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January 1, 2004

Hood Quarterly, winter 2004

Double Fuse (2003), by the Kenyan artist Wangechi Mutu, blends drawing, painting, and cut-out fragments of imagery from fashion, wildlife, travel, and motorsports magazines into seductive and powerful women who confront Western stereotypes and representations of native, marginalized, and non-European women. Upon closer inspection, however, the incongruity of shapes, sizes, textures, materials, and colors create figures that are more reminiscent of...

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January 1, 2004

Hood Quarterly, winter 2004

Terry Adkins was the Artist-in-Residence at Dartmouth College during the summer of 2003. A memorable exhibition of his work took place in the Jaffe-Friede and Strauss Galleries in Hopkins Center at that time, and Still (2000) was a centerpiece of that project.

Adkins is a well-respected sculptor whose installations and assemblages are characterized by a profound sensitivity to found objects and a deep, highly personal appreciation for African American history. This alluring floor piece combines...

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January 1, 2004

Hood Quarterly, winter 2004
 

Every year in October, as part of the annual observation of National Arts and Humanities Month, the Hood pays tribute to its dedicated volunteers by naming a Volunteer of the Year. This past fall, we were pleased to recognize the contributions of Mary Cooper. Mary has been a docent since the opening of the Hood in 1985. Throughout the past 18 years, her service has been distinguished by her interactive approach to teaching in the galleries, and she has made art come alive for many of our...

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January 1, 2004

Hood Quarterly, winter 2004

Robert Webster Fitz, a part-time member of the Hood’s security team since 1992, passed away in late September after a year-long battle with cancer. His professional dedication—the better part of his first career was spent as the Deputy Fire Chief in nearby Lebanon, New Hampshire—was admired by all who knew him, and his sense of humor never failed to lighten the Hood’s galleries.

Bob will be sorely missed by all of his friends and colleagues on the Hood staff, but especially by his daughter, Nancy McLain, the museum’s Business Manager.

September 1, 2003

Hood Quarterly, autumn 2003
Derrick R. Cartwright, Director

The Hood is a relatively small museum that routinely accomplishes big things. Our current exhibition is only the most recent expression of this longstanding tendency. Coming of Age in Ancient Greece: Images of Childhood from the Classical Past fills the entire second floor of the museum with objects lent by the finest private and public collections. We are delighted to offer these rare works to the Dartmouth College...

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September 1, 2003

Hood Quarterly, autumn 2003

During Seán Hemingway’s time at Dartmouth College (Class of 1989), he was a Classical Archaeology major and a Hood Museum of Art senior curatorial intern, researching the Greek and Roman collection. He received his Ph.D. in Classical Art and Archaeology from Bryn Mawr College. His archaeological fieldwork has been in eastern Crete, Athens, and Corinth. Among other awards, he was the recipient of the Fellowship for...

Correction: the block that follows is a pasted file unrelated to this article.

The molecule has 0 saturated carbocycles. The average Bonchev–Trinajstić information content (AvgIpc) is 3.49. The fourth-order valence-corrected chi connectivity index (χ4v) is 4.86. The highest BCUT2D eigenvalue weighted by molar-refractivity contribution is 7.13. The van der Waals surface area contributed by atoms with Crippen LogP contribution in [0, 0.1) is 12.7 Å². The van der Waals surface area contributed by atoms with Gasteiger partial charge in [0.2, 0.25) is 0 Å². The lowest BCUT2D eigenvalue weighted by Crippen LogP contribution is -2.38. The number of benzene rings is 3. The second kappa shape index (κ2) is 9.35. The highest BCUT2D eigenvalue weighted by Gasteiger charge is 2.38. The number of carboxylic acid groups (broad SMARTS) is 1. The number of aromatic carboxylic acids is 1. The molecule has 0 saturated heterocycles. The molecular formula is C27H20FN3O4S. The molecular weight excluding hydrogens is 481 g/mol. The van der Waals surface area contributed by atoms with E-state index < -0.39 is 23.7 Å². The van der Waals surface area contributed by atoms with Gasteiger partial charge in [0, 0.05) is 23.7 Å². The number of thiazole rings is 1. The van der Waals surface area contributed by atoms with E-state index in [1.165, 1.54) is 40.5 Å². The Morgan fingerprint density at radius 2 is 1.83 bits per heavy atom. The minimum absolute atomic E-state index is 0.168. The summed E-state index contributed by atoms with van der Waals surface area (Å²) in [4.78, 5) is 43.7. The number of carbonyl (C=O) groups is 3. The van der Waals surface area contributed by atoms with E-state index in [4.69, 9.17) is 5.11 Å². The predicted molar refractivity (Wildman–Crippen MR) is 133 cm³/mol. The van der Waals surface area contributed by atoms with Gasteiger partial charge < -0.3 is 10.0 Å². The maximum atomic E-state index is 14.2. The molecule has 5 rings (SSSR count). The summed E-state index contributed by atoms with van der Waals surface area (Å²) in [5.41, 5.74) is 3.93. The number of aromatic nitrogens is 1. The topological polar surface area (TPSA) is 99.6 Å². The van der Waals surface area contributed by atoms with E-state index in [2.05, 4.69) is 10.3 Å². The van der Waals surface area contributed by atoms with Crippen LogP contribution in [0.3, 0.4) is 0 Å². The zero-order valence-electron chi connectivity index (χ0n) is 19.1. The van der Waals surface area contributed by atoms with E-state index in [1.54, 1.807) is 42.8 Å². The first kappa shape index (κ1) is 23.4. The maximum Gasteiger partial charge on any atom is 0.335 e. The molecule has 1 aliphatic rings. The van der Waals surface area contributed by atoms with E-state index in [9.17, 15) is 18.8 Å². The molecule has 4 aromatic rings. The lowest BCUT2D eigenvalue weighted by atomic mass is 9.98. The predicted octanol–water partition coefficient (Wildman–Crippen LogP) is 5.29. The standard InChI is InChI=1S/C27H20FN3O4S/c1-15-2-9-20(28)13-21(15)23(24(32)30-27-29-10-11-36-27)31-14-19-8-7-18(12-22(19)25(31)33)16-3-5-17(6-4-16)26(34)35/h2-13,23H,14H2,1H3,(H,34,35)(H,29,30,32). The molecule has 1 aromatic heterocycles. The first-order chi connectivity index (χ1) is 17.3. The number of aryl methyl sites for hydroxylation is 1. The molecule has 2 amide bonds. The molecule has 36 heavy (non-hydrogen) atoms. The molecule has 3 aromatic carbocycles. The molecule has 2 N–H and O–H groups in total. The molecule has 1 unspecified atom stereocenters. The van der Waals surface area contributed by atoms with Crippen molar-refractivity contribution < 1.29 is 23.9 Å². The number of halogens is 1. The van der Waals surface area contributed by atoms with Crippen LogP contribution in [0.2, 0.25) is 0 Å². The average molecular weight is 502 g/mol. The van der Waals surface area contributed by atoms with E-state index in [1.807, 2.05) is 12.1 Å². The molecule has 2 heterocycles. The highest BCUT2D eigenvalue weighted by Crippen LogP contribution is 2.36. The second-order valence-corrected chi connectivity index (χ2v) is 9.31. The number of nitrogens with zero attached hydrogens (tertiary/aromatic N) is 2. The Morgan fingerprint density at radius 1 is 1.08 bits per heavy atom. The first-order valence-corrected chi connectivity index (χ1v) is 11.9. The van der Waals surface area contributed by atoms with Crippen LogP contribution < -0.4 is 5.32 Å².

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September 1, 2003

Hood Quarterly, autumn 2003
Derrick R. Cartwright, Director

We know a great deal about the lives of men in ancient Greece, and something about the secluded existence of women. Information about children's lives, though, is largely missing. What scholars do know has been pieced together from surviving written texts—chance literary references, writings by ancient philosophers on education and upbringing, and fragmentary inscriptions on monuments and gravestones. 

There is, however, a long overlooked but vital source of information about children—the painted vases...

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September 1, 2003

Hood Quarterly, autumn 2003
Lesley Wellman, Curator of Education

Coming of Age in Ancient Greece offers an unprecedented exploration of childhood in ancient Greece through the study of art and artifacts. To complement and enhance visitors’ understanding of the objects in the exhibition, the museum has developed an extensive hands-on learning area for visitors of all ages called the Friends’ House. Inspired by the design of typical Greek homes, it contains a wide range of materials that enable...

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September 1, 2003

Hood Quarterly, autumn 2003

This museum’s collections are deep and vast. They are also growing in quality, thanks in no small part to the inspired support of one special group of committed friends of the museum—the Lathrop Fellows. James Cuno formed this patron group in 1989 when he was director of the Hood, naming it after the beloved Dartmouth art historian and museum director Churchill “Jerry” Lathrop. Cuno worked with these individuals to commission a monumental bronze sculpture by Joel Shapiro that now...

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September 1, 2003

Hood Quarterly, autumn 2003
T. Barton Thurber, Curator of European Art

By the time William Legge, Second Earl of Dartmouth (1731–1801), and Robert Clements, later First Earl of Leitrim (1732–1804), traveled to Rome in the early 1750s, the so-called Grand Tour to Italy was already considered an essential ingredient in the proper education of many upperclass Europeans, especially young English, Irish, and Scottish noblemen. Guided by early published accounts and traveling according to standard itineraries,...

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